Department of Ecology News Release - July 25, 2014

Para más información contacte a Richelle Perez a 360-407-6084 o preguntas@ecy.wa.gov

Large-scale generators can be used for power in wildfire region

OLYMPIA – Catastrophic wildfires have left thousands of residents and businesses without power across Eastern Washington, and a state of emergency has been declared by Gov. Jay Inslee. Electrical infrastructure that used to provide power has been devastated and cannot be repaired immediately. It may be quite some time before electricity is restored.

Because of the extreme conditions, the Washington Department of Ecology has temporarily suspended permit requirements for the use of large-scale generators. Generators with 500 horsepower or more can be used while there are power outages. Generators with less than 500 horsepower are already exempt from permit requirements.

“We recognize this is an extreme situation, and people need power,” said Cullen Stephenson, who manages Ecology’s Air Quality monitoring network. “We’re putting a hold on regulations for larger generators so people can power their homes and businesses.”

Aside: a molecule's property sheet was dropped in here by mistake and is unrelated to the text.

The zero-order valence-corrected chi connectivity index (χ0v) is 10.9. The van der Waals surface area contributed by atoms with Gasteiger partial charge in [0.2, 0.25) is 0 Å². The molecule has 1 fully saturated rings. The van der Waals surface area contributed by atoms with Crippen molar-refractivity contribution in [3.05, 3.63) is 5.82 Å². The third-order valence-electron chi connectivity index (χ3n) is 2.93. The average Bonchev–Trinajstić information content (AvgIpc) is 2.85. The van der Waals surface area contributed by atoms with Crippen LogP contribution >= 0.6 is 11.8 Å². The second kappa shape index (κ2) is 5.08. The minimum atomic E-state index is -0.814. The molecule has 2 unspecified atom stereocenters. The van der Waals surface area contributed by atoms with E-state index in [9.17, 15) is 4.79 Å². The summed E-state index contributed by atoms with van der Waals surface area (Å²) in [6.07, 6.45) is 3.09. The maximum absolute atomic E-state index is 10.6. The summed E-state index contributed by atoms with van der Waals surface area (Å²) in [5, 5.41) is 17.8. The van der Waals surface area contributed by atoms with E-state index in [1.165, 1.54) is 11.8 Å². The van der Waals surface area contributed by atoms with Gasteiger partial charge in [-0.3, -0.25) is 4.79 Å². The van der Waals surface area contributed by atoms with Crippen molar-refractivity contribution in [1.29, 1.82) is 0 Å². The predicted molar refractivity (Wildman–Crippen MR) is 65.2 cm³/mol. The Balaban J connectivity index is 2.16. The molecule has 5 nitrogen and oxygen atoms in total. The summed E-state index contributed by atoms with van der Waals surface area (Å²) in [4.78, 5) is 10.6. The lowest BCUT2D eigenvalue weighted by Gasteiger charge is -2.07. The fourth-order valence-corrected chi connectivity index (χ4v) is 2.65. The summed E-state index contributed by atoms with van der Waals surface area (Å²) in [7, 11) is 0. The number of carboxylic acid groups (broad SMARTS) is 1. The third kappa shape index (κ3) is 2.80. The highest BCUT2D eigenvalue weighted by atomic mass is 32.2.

Permit restrictions are temporarily dropped for the following counties experiencing wildfire-caused power outages: Adams, Asotin, Chelan, Columbia, Douglas, Ferry, Franklin, Garfield, Grant, Kittitas, Klickitat, Lincoln, Okanogan, Pend Oreille, San Juan, Stevens, Walla Walla, and Whitman.

Ecology recommends generators run on the lowest sulfur fuel available to limit emissions into already-compromised air.

Safe generator operation

Before turning on a generator, always read and follow the manufacturer’s instructions. Improper generator use could send electricity back into the dead powerlines, posing a risk to utility workers, firefighters and citizens. Citizens and businesses are strongly encouraged to visit the Washington Department of Health Generator Use During a Power Outage web page for safe operation guidance.

Carbon monoxide safety

Generators should always be used outside in a well-ventilated area away from doors, windows and vents. Otherwise, deadly, odorless carbon monoxide can be drawn into homes or businesses. Carbon Monoxide Safety information is also available on the Department of Health’s website.

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Contact:

Camille St. Onge, communication manager, 360-584-6501, @ecologyWA

Brook Beeler, communication manager, 509-329-3478, @ecyspokane